Why do Popes change their names on taking office?

Karol Wojtyla becoming Pope John Paul II didn’t surprise me, since he wanted to honor John Paul I, who in turn wanted to honor John XXIII and Paul VI. But what did surprise me is how rarely Popes have kept their own names. As far as I can tell, the last time that happened was when Marcello Cervini became Pope Marcellus II in 1555. According to this site (which also lists the birth names of popes and antipopes)

But they don’t say why the custom began. Anybody?

On a related note, why are there so few new papal names? There was John Paul I, but both John and Paul were used before. Before that, the last legitimate pope to be called by an original name was (as far as I can tell) Pope Lando, over a thousand years ago. That roughly corresponds to the time that name changes became common. Coincidence?

I think it’s the old tradition of taking a Saint’s name?

I can’t directly answer the question about why the tradition started but I’ve lived through enough papal ascendencies to know that the new pope’s new name is taken as an indicator of how he will conduct his ministry.

You mentioned John Paul I & II, and honoring predecessors. That would make sense of the lack of new papal names. If you name yourself Pope Pius the Next you’d be indicating you will emphasize policies that were important to Pope Pius the Previous. If, on the other hand, you called yourself Pope Unknown, or Pope Mystery, or Pope Never-Heard-Of-Him no information is given. The only good way, IMHO, of coming up with a new papal name is to name yourself after someone who is both well enough known to be recognized and sufficiently pope-like (without having been a pope, of course) to indicate your chosen course. Pope Pluto has a nice ring to it, but I don’t think it’s gonna happen.

While typing this I was wondering what would happen if U.S. Presidents had this tradition. I assume our current president would be called President Ronald III. Clinton would probably have picked John (Kennedy) II (or III or IV, as needed), although the Republicans would probably lobby for Warren II after the fact. Of course everyone would try to get back to George Washington but George III has some nasty historical connotations, so I don’t suppose that would happen. Just think what this would add to the campaign: “If I’m elected I pledge to call myself President Woodrow II. I also happen to have a draft of a memo from the other side indicating they are thinking of Millard III. Is that what you want for the next four years? Think of the children!”

Google is our friend, too, not just Snopes. It returned this fragment from a now-dead link:

The custom of changing names upon election, however, did not become common until the election of Pope Sergius IV (1009 1012), whose baptismal name was Peter. …

Other sources show Sergius’ original name as (versions vary) Pietro Boca di Porco, “Peter Pig’s Snout” - he may not have wanted to hand that name down to history.

Okay, wait a minute. Pope Lando? Was he succeeded by Pope Han?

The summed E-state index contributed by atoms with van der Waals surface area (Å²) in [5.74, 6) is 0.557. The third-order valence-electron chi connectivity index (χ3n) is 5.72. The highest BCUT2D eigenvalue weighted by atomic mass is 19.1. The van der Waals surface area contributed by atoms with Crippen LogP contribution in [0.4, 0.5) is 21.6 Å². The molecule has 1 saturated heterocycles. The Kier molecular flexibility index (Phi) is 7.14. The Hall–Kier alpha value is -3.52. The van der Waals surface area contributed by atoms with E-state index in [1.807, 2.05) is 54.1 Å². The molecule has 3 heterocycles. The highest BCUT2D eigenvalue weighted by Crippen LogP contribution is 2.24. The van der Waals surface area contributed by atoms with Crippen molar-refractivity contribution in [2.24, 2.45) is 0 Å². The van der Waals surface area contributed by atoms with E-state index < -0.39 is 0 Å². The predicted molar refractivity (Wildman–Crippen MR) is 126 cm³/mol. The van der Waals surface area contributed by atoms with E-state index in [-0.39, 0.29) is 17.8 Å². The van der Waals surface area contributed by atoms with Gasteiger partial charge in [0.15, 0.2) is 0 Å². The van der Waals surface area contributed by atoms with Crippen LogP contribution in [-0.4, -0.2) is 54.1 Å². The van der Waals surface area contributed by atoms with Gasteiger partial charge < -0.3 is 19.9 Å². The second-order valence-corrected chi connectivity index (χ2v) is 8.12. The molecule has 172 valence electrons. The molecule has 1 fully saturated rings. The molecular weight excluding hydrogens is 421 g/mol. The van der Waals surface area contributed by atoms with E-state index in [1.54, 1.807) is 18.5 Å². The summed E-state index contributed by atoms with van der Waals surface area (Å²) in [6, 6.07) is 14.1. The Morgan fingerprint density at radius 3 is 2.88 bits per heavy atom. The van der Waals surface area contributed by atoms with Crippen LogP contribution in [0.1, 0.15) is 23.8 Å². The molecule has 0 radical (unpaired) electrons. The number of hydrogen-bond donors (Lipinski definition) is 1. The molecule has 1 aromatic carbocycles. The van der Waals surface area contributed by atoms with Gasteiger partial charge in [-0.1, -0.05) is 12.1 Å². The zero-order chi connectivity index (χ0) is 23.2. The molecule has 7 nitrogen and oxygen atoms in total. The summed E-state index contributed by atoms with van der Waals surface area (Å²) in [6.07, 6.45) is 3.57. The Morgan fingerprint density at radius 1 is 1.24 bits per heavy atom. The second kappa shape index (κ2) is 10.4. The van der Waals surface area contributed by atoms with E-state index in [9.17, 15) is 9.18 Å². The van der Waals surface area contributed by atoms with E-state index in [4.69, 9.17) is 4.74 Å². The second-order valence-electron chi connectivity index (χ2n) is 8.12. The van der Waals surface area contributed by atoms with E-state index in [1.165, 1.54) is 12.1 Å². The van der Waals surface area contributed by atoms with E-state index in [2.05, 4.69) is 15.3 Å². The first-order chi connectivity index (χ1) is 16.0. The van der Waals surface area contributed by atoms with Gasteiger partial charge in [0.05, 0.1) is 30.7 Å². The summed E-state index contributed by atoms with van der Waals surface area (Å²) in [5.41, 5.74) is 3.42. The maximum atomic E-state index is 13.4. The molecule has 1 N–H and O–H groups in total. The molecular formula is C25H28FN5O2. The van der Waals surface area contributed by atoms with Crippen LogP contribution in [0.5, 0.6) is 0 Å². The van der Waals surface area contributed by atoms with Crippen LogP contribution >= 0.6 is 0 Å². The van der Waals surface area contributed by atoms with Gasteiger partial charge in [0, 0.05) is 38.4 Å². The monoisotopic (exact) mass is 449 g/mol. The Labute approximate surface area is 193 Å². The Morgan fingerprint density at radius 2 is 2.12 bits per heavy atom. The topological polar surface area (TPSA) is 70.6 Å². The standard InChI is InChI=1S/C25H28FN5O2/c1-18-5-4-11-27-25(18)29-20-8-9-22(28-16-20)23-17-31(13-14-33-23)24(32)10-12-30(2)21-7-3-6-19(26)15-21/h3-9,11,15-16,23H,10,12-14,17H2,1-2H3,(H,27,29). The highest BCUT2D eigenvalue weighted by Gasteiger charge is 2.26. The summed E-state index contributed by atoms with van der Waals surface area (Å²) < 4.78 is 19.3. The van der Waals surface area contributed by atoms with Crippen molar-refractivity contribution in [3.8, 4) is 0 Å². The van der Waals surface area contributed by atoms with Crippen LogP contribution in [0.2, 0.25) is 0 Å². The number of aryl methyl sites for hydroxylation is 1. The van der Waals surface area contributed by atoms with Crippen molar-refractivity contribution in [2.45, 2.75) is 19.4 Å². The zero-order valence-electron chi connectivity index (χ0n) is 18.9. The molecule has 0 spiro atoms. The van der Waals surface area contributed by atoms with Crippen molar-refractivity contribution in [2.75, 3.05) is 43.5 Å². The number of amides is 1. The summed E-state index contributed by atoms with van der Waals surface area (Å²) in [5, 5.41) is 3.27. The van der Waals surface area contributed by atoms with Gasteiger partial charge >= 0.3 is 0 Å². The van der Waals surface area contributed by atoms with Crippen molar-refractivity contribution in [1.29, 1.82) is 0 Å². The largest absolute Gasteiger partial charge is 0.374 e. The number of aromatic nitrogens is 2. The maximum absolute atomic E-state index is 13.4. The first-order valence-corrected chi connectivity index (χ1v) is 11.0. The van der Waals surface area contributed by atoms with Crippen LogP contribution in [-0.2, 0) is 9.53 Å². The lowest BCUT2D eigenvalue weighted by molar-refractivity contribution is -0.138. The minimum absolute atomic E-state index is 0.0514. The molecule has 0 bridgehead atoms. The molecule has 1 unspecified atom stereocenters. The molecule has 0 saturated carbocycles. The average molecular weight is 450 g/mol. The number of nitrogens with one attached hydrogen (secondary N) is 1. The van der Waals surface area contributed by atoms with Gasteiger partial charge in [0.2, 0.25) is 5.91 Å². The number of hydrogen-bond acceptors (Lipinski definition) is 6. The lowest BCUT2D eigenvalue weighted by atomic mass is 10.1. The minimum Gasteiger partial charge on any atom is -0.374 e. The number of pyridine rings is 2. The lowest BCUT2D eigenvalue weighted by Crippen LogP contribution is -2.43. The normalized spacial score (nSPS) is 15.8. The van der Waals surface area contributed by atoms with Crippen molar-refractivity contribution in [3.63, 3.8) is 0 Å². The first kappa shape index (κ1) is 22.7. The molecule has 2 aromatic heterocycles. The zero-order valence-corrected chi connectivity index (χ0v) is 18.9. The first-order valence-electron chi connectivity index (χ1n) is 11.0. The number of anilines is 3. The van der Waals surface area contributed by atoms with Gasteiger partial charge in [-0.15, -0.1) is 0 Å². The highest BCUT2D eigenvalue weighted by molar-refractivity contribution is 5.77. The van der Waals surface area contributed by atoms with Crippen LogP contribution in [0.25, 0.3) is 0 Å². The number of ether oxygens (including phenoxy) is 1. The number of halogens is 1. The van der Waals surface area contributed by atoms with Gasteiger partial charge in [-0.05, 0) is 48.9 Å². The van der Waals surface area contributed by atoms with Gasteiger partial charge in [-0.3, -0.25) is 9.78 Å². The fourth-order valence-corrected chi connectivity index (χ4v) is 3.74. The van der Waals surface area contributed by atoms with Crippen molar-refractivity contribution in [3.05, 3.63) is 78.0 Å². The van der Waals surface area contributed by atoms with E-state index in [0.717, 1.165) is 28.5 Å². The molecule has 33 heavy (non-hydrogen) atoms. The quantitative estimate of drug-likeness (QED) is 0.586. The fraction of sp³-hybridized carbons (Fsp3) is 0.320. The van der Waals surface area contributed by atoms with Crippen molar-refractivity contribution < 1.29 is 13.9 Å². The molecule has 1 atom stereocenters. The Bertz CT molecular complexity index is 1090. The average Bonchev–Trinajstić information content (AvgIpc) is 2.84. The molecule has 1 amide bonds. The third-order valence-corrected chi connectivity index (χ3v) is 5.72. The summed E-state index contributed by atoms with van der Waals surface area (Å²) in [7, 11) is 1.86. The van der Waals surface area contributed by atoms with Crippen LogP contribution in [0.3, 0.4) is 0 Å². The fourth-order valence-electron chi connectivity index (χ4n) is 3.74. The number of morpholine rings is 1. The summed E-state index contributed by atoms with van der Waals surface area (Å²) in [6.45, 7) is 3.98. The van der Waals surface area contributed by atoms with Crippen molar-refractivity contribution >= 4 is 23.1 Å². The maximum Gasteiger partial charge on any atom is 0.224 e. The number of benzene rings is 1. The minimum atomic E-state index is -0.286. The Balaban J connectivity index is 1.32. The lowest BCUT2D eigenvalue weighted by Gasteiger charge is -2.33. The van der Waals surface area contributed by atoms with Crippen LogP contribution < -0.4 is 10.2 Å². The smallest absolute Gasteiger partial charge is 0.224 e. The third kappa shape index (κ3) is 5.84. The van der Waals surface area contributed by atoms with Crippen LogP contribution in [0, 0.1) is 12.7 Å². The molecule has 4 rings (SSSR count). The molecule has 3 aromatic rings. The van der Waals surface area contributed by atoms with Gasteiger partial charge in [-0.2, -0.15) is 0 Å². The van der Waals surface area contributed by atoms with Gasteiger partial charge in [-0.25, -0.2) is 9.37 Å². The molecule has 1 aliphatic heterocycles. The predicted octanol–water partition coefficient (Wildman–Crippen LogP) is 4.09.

Well, after Pope Lando gambled away the Vatican in a game of sabacc, it kind of soured the Church on the idea of popes with new names.

There is an ancient tradition in the Church that an adult being baptized into the Church would take a new name to show that s/he had put aside her/his old life and was taking on a new life as a Christian.

In the same way, people who join religious orders generally take a new name when they take their vows, Bill Jones becoming Brother Theophilus and Cynthi Smith become Sister Mary George, leaving behind the lives they had led under their birth names.

I would guess that the same impetus is behind the taking of a new name by the pope. In ascending to the papacy, he is putting behind his old life (theoretically with all the personal cares and political allegiances) to take on the role of leader of all people in the Church. His new name is symbolic of his new role.

I do not have a citation to prove that the actions of a new pope are for the same reasons as the others noted. It is, however, a reasonable supposition. (I am also fully aware that any number of popes have not separated themselves from the politics that got them the job. The symbolism remains whether or not a specific pope has the strength of character to abide by that expected separation.)

I do know that up until Vatican II, nuns were recquired to take a new name upon entering the convent.

Lando’s not a system, he’s a Pope.

Thanks to Elvis for finding what may be the key to the mystery: it probably isn’t coincidental that the first pope to take a new name was a man named Peter (Pietro).

Catholics have always looked upon St. Peter (Simon bar-Jonah, whom Jesus himself named Peter) as the first Pope, and he’s always held a unique, special place of honor and reverence. You’ll note that NO pope has ever adopted the name “Peter,” for that very reason. (For some reason, a superstitious legend has arisen that the world will come to an end if any future pope DOES take that name.)

It seems plausible that the first Peter elected to the papacy naturally decided it was best to call himself Sergius, to preserve the unique place of Simon Peter. (He probably didn’t know he was setting a precedent and starting a new tradition.)